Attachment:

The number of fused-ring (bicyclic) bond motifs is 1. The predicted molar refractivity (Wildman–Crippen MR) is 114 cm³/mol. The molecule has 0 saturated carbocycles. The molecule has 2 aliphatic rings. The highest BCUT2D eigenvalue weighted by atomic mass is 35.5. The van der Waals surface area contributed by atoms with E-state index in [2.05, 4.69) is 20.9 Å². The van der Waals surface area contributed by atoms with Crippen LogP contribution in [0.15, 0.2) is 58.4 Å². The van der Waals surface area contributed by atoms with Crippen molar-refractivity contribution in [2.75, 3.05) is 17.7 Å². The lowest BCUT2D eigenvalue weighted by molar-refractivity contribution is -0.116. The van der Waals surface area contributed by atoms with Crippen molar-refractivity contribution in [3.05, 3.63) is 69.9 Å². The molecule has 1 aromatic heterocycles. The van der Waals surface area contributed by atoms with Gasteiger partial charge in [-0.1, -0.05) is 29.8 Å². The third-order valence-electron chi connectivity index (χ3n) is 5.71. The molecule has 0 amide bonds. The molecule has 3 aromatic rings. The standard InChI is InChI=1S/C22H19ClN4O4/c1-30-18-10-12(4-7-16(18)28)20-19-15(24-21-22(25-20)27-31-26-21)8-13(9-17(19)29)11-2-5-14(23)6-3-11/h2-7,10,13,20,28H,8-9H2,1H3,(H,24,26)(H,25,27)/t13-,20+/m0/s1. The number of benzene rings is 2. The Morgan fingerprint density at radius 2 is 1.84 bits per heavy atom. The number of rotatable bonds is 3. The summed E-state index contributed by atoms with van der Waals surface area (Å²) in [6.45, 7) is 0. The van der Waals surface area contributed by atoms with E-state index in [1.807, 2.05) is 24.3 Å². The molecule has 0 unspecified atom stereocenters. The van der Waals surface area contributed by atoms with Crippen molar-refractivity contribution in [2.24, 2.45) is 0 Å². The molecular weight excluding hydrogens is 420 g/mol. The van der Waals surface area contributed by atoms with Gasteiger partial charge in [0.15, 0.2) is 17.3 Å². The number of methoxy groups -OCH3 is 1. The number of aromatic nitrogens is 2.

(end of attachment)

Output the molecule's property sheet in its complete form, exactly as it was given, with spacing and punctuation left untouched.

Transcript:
The number of fused-ring (bicyclic) bond motifs is 1. The predicted molar refractivity (Wildman–Crippen MR) is 114 cm³/mol. The molecule has 0 saturated carbocycles. The molecule has 2 aliphatic rings. The highest BCUT2D eigenvalue weighted by atomic mass is 35.5. The van der Waals surface area contributed by atoms with E-state index in [2.05, 4.69) is 20.9 Å². The van der Waals surface area contributed by atoms with Crippen LogP contribution in [0.15, 0.2) is 58.4 Å². The van der Waals surface area contributed by atoms with Crippen molar-refractivity contribution in [2.75, 3.05) is 17.7 Å². The lowest BCUT2D eigenvalue weighted by molar-refractivity contribution is -0.116. The van der Waals surface area contributed by atoms with Crippen molar-refractivity contribution in [3.05, 3.63) is 69.9 Å². The molecule has 1 aromatic heterocycles. The van der Waals surface area contributed by atoms with Gasteiger partial charge in [-0.1, -0.05) is 29.8 Å². The third-order valence-electron chi connectivity index (χ3n) is 5.71. The molecule has 0 amide bonds. The molecule has 3 aromatic rings. The standard InChI is InChI=1S/C22H19ClN4O4/c1-30-18-10-12(4-7-16(18)28)20-19-15(24-21-22(25-20)27-31-26-21)8-13(9-17(19)29)11-2-5-14(23)6-3-11/h2-7,10,13,20,28H,8-9H2,1H3,(H,24,26)(H,25,27)/t13-,20+/m0/s1. The number of benzene rings is 2. The Morgan fingerprint density at radius 2 is 1.84 bits per heavy atom. The number of rotatable bonds is 3. The summed E-state index contributed by atoms with van der Waals surface area (Å²) in [6.45, 7) is 0. The van der Waals surface area contributed by atoms with E-state index in [1.807, 2.05) is 24.3 Å². The molecule has 0 unspecified atom stereocenters. The van der Waals surface area contributed by atoms with Crippen molar-refractivity contribution in [2.24, 2.45) is 0 Å². The molecular weight excluding hydrogens is 420 g/mol. The van der Waals surface area contributed by atoms with Gasteiger partial charge in [0.15, 0.2) is 17.3 Å². The number of methoxy groups -OCH3 is 1. The number of aromatic nitrogens is 2.